Sunken U.S. Navy ships are the last resting place of sailors who made the ultimate sacrifice, against the enemy, and sometimes a deadly sea. These ships are in effect the Arlington National Cemetery of the U.S. Navy and deserve to be treated with the same respect. There are no headstones at sea, and few ships have a monument to their sacrifice, such as the one we are dedicating here today.

When I first took this job nine years ago, I was visiting the U.S. Naval Academy Museum, which falls within my command. As we were going through the “attic” in which art and artifacts are stored and not on display, I saw out of the corner of my eye a painting that caught my attention, and I had the curator pull it out for a closer look. It showed what looked to me like a China gunboat, battered and burning fiercely, engaged in a battle against a couple of ships that were keeping their distance. But what struck me was that the ship was returning fire, despite the severe damage, and large battle flags were flying high from both masts. The painting was titled “USS Asheville’s Defiance” by the great maritime artist Tom Freeman.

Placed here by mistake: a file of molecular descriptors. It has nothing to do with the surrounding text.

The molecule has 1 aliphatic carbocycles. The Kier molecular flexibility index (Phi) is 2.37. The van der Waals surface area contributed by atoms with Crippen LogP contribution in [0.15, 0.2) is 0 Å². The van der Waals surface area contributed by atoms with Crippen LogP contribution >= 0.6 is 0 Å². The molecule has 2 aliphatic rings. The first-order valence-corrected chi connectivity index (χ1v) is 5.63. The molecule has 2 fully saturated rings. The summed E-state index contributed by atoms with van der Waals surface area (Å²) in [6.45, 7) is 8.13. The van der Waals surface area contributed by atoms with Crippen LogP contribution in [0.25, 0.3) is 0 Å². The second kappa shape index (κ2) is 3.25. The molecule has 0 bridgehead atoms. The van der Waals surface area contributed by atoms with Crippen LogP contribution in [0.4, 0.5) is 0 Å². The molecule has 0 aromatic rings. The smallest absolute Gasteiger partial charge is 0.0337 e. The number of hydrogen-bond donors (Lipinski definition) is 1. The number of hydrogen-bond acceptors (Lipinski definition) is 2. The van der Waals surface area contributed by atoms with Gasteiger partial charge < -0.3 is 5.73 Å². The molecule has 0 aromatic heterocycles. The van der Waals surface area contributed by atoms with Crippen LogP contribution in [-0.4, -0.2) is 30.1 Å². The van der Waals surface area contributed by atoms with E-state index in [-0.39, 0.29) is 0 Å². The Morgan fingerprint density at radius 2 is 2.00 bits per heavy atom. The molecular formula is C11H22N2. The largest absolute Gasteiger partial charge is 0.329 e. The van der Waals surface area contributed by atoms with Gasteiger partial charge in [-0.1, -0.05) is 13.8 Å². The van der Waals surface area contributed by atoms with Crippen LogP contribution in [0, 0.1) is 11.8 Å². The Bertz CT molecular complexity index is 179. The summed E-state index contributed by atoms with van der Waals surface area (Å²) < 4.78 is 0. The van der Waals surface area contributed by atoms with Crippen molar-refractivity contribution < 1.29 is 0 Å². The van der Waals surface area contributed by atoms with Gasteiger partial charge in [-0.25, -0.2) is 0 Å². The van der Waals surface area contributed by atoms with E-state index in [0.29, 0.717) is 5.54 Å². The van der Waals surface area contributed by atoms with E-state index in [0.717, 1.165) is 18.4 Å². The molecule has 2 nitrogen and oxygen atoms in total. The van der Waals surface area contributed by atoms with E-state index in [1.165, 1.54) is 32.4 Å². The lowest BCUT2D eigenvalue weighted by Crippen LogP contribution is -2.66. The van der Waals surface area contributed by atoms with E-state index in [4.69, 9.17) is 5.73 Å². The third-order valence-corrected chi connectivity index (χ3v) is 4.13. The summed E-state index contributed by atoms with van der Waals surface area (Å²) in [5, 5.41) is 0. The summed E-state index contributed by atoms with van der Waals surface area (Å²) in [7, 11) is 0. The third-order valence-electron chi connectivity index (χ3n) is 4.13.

I was perplexed because I have been reading naval history since I was in kindergarten, and I did not know of this action. So, I looked in the “gospel” of naval history in World War II, Samuel Eliot Morison’s 15-volume History of the United States Navy in World War II (Volume III, Rising Sun in the Pacific)—and all it said was “and USS Asheville was sunk.” After further digging and learning the whole story, I decided I wanted that painting to hang in the most prominent spot in my office because it told I story I believed needed to be told. As it turned out, the Freeman family very graciously loaned me a print.